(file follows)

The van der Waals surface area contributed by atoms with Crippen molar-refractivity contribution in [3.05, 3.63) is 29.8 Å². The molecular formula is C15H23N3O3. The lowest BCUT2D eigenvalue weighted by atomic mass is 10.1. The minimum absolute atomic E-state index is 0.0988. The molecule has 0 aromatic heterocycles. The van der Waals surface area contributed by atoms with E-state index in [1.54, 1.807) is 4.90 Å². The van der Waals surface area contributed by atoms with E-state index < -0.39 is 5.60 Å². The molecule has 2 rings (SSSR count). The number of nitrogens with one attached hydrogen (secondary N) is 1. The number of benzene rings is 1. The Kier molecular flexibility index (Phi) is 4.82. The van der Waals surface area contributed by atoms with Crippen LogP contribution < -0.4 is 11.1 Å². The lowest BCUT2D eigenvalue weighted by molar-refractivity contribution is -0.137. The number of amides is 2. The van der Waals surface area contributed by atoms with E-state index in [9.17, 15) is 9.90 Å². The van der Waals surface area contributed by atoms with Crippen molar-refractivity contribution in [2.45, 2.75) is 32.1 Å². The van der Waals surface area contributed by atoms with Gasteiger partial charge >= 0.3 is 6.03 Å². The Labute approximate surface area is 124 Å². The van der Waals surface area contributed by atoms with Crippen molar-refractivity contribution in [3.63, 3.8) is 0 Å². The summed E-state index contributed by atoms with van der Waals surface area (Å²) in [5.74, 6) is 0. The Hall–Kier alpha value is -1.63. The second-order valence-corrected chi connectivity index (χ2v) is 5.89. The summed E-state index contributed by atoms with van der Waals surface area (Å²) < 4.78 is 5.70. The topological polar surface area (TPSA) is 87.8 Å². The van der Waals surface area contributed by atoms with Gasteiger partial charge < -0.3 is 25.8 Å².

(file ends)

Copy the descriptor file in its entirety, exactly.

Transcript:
The van der Waals surface area contributed by atoms with Crippen molar-refractivity contribution in [3.05, 3.63) is 29.8 Å². The molecular formula is C15H23N3O3. The lowest BCUT2D eigenvalue weighted by atomic mass is 10.1. The minimum absolute atomic E-state index is 0.0988. The molecule has 0 aromatic heterocycles. The van der Waals surface area contributed by atoms with E-state index in [1.54, 1.807) is 4.90 Å². The van der Waals surface area contributed by atoms with E-state index < -0.39 is 5.60 Å². The molecule has 2 rings (SSSR count). The number of nitrogens with one attached hydrogen (secondary N) is 1. The number of benzene rings is 1. The Kier molecular flexibility index (Phi) is 4.82. The van der Waals surface area contributed by atoms with Crippen LogP contribution < -0.4 is 11.1 Å². The lowest BCUT2D eigenvalue weighted by molar-refractivity contribution is -0.137. The number of amides is 2. The van der Waals surface area contributed by atoms with E-state index in [9.17, 15) is 9.90 Å². The van der Waals surface area contributed by atoms with Crippen molar-refractivity contribution in [2.45, 2.75) is 32.1 Å². The van der Waals surface area contributed by atoms with Gasteiger partial charge >= 0.3 is 6.03 Å². The Labute approximate surface area is 124 Å². The van der Waals surface area contributed by atoms with Crippen molar-refractivity contribution in [3.63, 3.8) is 0 Å². The summed E-state index contributed by atoms with van der Waals surface area (Å²) in [5.74, 6) is 0. The Hall–Kier alpha value is -1.63. The second-order valence-corrected chi connectivity index (χ2v) is 5.89. The summed E-state index contributed by atoms with van der Waals surface area (Å²) < 4.78 is 5.70. The topological polar surface area (TPSA) is 87.8 Å². The van der Waals surface area contributed by atoms with Gasteiger partial charge < -0.3 is 25.8 Å².